# Hypothesis Testing of Single Mean

Abstract

This module provides examples of Hypothesis Testing of a Single Mean and a Single Proportion as apart of the Collaborative Statistics collection (col10522) by Barbara Illowsky and Susan Dean.

Example 1

Jeffrey, as an eight-year old, established a mean time of 16.43 seconds for swimming the

25-yard freestyle, with a standard deviation of 0.8 seconds. His dad, Frank, thought that

Jeffrey could swim the 25-yard freestyle faster by using goggles. Frank bought Jeffrey a new pair of expensive goggles and timed Jeffrey for 15 25-yard freestyle swims. For the 15 swims, Jeffrey’s smean time was 16 seconds. Frank thought that the goggles helped Jeffrey to swim

faster than the 16.43 seconds. Conduct a hypothesis test using a preset. Assume that he swim times for the 25-yard freestyle are normal.

Solution

Set up the Hypothesis Test:

Since the problem is about a mean, this is a test of a single population mean.

Graph:

The Type I and Type II errors for this problem are as follows:

The Type I error is to conclude that Jeffrey swims the 25-yard freestyle, on average, in less than

16.43 seconds when, in fact, he actually swims the 25-yard freestyle, on average, in 16.43 seconds.

(Reject the null hypothesis when the null hypothesis is true.)

The Type II error is that there is no evidence to conclude that Jeffrey swims the 25-yard

freestyle, on average, in less than 16.43 seconds when, in fact, he actually does swim the 25-yard freestyle, on average, in less than 16.43 seconds. (Do not reject the null hypothesis when the null-hypothesis is false.)

Example 2

A college football coach thought that his players could bench press a mean weight of 275

pounds. It is known that the standard deviation is 55 pounds. Three of his players thought

that the mean weight was more than that amount. They asked 30 of their teammates for their

estimated maximum lift on the bench press exercise. The data ranged from 205 pounds to 385

pounds. The actual different weights were (frequencies are in parentheses) 205(3); 215(3); 225(1);241(2); 252(2); 265(2); 275(2); 313(2); 316(5); 338(2); 341(1); 345(2); 368(2); 385(1). (Source: data from Reuben Davis, Kraig Evans, and Scott Gunderson.)

Conduct a hypothesis test using a 2.5% level of significance to determine if the bench press

mean is more than 275 pounds.

Example 3

Statistics students believe that the mean score on the first statistics test is 65. A statistics

instructor thinks the mean score is higher than 65. He samples ten statistics students and obtain the scores 65; 65; 70; 67; 66; 63; 63; 68; 72; 71. He performs a hypothesis test using a 5% level of significance. The data are from a normal distribution.

Example 4

Joon believes that 50% of first-time brides in the United States are younger than their grooms.

She performs a hypothesis test to determine if the percentage is the same or different from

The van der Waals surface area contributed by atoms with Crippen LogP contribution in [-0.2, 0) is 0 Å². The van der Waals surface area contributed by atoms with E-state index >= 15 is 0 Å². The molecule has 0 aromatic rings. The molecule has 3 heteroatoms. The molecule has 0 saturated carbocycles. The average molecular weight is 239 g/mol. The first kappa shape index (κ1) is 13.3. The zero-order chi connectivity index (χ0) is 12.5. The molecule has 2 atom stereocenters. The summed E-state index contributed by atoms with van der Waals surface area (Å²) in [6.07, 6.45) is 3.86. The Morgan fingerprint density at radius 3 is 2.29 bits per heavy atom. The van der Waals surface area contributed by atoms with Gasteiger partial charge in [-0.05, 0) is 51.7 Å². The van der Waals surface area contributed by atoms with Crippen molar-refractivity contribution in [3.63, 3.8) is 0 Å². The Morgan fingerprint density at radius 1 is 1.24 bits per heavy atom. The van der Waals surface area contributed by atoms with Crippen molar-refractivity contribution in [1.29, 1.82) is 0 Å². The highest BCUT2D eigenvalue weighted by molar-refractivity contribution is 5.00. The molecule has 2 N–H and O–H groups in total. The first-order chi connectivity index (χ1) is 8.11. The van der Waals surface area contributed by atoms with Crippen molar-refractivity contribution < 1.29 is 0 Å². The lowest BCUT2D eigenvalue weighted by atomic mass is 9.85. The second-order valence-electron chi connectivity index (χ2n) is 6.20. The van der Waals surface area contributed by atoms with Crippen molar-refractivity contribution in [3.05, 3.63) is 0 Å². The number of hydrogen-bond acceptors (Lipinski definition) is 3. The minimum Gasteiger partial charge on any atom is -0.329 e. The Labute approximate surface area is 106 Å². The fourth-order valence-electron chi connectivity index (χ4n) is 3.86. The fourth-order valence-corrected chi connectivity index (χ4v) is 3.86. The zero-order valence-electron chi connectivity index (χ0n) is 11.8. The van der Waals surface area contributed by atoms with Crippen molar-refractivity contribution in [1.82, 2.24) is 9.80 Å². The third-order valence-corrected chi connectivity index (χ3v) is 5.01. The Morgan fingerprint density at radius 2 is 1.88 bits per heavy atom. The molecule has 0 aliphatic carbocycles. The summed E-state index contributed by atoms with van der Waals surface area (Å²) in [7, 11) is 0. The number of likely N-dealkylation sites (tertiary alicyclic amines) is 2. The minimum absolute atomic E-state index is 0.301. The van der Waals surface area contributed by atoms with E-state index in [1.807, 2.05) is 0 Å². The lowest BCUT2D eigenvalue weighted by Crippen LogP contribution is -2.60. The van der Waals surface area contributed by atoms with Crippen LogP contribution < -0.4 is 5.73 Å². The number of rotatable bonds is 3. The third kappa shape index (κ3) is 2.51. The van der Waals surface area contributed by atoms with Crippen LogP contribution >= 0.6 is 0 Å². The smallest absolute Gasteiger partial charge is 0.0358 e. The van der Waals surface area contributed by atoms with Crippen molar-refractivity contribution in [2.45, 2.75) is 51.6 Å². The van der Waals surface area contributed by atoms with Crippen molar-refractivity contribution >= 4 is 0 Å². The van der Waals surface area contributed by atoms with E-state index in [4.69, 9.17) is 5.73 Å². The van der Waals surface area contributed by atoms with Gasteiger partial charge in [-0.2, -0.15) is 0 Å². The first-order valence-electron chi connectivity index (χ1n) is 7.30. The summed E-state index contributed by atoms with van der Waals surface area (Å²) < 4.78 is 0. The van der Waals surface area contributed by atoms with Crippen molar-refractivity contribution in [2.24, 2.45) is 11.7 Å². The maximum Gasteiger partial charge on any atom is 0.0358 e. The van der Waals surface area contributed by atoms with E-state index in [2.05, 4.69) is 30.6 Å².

50%. Joon samples 100 first-time brides and 53 replies that they are younger than their grooms.

For the hypothesis test, she uses a 1% level of significance.

note: Hypothesis testing problems consist of multiple steps. To help you do the problems, solution sheets are provided for your use. Look in the Table of Contents Appendix for the topic “SolutionSheets.” If you like, use copies of the appropriate solution sheet for homework problems.

Example 6

My dog has so many fleas,

They do not come off with ease.

As for shampoo, I have tried many types

Even one called Bubble Hype,

Which only killed 25% of the fleas,

I’ve used all kinds of soap,

Until I had given up hope

Until one day I saw

An ad that put me in awe.

A shampoo used for dogs

Called GOOD ENOUGH to Clean a Hog

Guaranteed to kill more fleas.

I gave Fido a bath

And after doing the math

His number of fleas

Started dropping by 3’s!

Before his shampoo

I counted 42.

At the end of his bath,

I redid the math

And the new shampoo had killed 17 fleas.

Now it is time for you to have some fun

With the level of significance being .01,

You must help me figure out

Use the new shampoo or go without?

Conclusion: At the 1% level of significance, the sample data do not show sufficient evidence

that the percentage of fleas that are killed by the new shampoo is more than 25%.

Construct a 95% Confidence Interval for the true mean or proportion. Include a sketch of the

graph of the situation. Label the point estimate and the lower and upper bounds of the confidence interval.

Confidence Interval: (0:26; 0:55) We are 95% confident that the true population proportion

POF fleas that are killed by the new shampoo is between 26% and 55%.

note: This test result is not very definitive since the p-value is very close to alpha. In reality, one

would probably do more tests by giving the dog another bath after the fleas have had a chance to

return.

Solution

1.

One-Sample Z

Test of μ = 16.43 vs< 16.43

The assumed standard deviation = 0.8

N    Mean  SE Mean  95% Upper Bound      Z      P

15  16.000    0.207           16.340  -2.08  0.019

conclusion: Rejected at alpha=0.05

2

.One-Sample Z: C1

Test of μ = 275 vs> 275

The assumed standard deviation = 55

Variable   N   Mean  StDev  SE Mean  95% Lower Bound     Z      P

C1        30  286.2   55.9     10.0            269.6  1.11  0.133

Conclusion: Accepted at alpha=.025

3.

One-Sample T: C2

Test of μ = 65 vs> 65

Variable   N   Mean  StDev  SE Mean  95% Lower Bound     T      P

C2        10  67.00   3.20     1.01            65.15  1.98  0.040

Conclusion: rejected.

4.Test of p = 0.5 vs p ≠ 0.5

Exact

Sample   X    N  Sample p         95% CI         P-Value

1       53  100  0.530000  (0.427581, 0.630595)    0.617

Conclusion:Accepted

5.Test of p = 0.3 vs p ≠ 0.3

Exact

Sample   X    N  Sample p         95% CI         P-Value

1       43  150  0.286667  (0.215861, 0.366109)    0.724

Conclusion: Accepted